• David A. Fields
      December 16, 2020 at 10:21 am Reply

      First and foremost, the benefit of chocolate giving you a headache is you generously leave more souffle for everyone else. So, really you do love chocolate–it just serves a different purpose. (Consider that a challenger perspective!?)

      Your connection between learning and success is spot on, Derek. I’m glad you highlighted that!

  3. michael
    December 16, 2020 at 8:51 am Reply

    David, I love the Challenger concept, someone who is tasked to find a least one error in your thinking. You also wrote about beliefs and in my experience, we (and I) form opinions, then some of these opinions become beliefs then some of the beliefs become the truth. We tend to not question what we know is true. Often questioning what you know is true is the best place to start. maybe it is true or maybe it is not.

    • David A. Fields
      December 16, 2020 at 10:23 am Reply

      Oooh, that’s a terrific extension of the concept, Michael. That path from opinion to sacrosanct truth is often subtle and we don’t even see it happening. I’m glad you pointed that out and reminded me and other readers to question our truths!

  4. Gip Erskine
    December 17, 2020 at 7:03 am Reply

    As someone who’s just kicking off a coaching practice, I’m reminded of the concept that it isn’t that we don’t know so much. We know so much that isn’t so. Inspiring work (like my coaching practice) is poised to challenge the very premise on which it’s based. Nice article.

    • David A. Fields
      December 17, 2020 at 8:32 am Reply

      Congratulations on the new practice, Gip, and welcome to the community! What a great way to phrase it: “We know so much that isn’t so.” There are very few absolute truths when dealing with people–and, in our business, it’s all about people.

      I’m very pleased you shared your excellent insight, Gip.

  5. Lee Jones
    December 17, 2020 at 11:37 am Reply

    Often someone on a team wants to challenge an assumption or plan but is afraid to because the culture doesn’t embrace challenging or that they are new (or whatever). Your planned challenge gives that person an approved opportunity to challenge and also will make it easier to move the culture to acceptance of contrary ideas as a ‘sharpening the tool’ exercise. In my experience, just the exercise of evaluating the challenge so we understand our premise or can make an adjustment is valuable. And what if the client brings it up and you haven’t considered it? Oops.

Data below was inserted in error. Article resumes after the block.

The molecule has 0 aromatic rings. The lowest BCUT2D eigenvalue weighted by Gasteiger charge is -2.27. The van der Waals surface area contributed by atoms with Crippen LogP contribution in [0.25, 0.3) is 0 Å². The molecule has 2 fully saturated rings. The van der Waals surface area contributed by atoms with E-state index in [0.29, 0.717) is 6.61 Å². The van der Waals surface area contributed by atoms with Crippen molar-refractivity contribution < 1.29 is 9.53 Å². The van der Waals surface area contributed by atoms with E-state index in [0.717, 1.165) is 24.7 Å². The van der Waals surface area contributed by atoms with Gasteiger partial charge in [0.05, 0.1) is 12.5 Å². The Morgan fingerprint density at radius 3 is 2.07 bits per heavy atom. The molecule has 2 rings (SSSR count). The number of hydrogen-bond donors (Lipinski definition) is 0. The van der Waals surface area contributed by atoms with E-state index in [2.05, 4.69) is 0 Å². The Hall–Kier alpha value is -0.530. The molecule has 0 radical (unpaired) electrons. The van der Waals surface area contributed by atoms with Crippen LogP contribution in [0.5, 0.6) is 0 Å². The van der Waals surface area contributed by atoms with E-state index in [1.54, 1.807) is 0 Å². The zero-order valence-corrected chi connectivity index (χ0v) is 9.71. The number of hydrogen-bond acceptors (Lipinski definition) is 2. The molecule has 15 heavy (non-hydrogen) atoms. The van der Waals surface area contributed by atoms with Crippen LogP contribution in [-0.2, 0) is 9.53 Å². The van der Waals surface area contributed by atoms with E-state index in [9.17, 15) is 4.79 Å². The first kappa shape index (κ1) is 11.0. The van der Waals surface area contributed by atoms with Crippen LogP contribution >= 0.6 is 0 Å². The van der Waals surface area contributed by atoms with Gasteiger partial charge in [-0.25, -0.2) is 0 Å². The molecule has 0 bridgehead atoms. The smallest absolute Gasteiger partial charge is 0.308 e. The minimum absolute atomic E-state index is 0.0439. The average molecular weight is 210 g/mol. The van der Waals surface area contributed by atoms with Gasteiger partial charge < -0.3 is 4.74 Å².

• David A. Fields
      December 17, 2020 at 5:56 pm Reply

      Your culture point is a good one, Lee. (As is your point about seeing your mistake in the safety of your team rather than in front of a client!)

      It can be very difficult for a junior person to question deeply held beliefs at a firm; however, if the stated purpose of the meeting is to hold up sacred cows for examination, then the task becomes easier. (Granted, you need to be a strong consultant to lift a cow, sacred or not.)

      Thank you for adding your valuable perspective, Lee!

      • James C
        December 24, 2020 at 6:41 am Reply

        Great article as always David. I’m willing to bet some chocolate this activity rarely happens – imagine how much value our clients would enjoy if we gave them the opportunity for their own Challenge?

        Another model that works really well and is also rarely used is Ed DeBono’s Six Thinking Hats ????

        (I love chocolate but it doesn’t love me back so I can relate to my friend there)

        • David A. Fields
          December 24, 2020 at 7:39 am

          Yes, DeBono’s work is great, James, and tapping into each of the roles is very helpful. Fortunately, many clients do challenge their consultant’s work. In fact, if you build collaborative work sessions into every project (which I’m sure you do), it creates the opportunity for give-and-take discussions that improve the value of your work.

          Thank you for raising those ideas, James!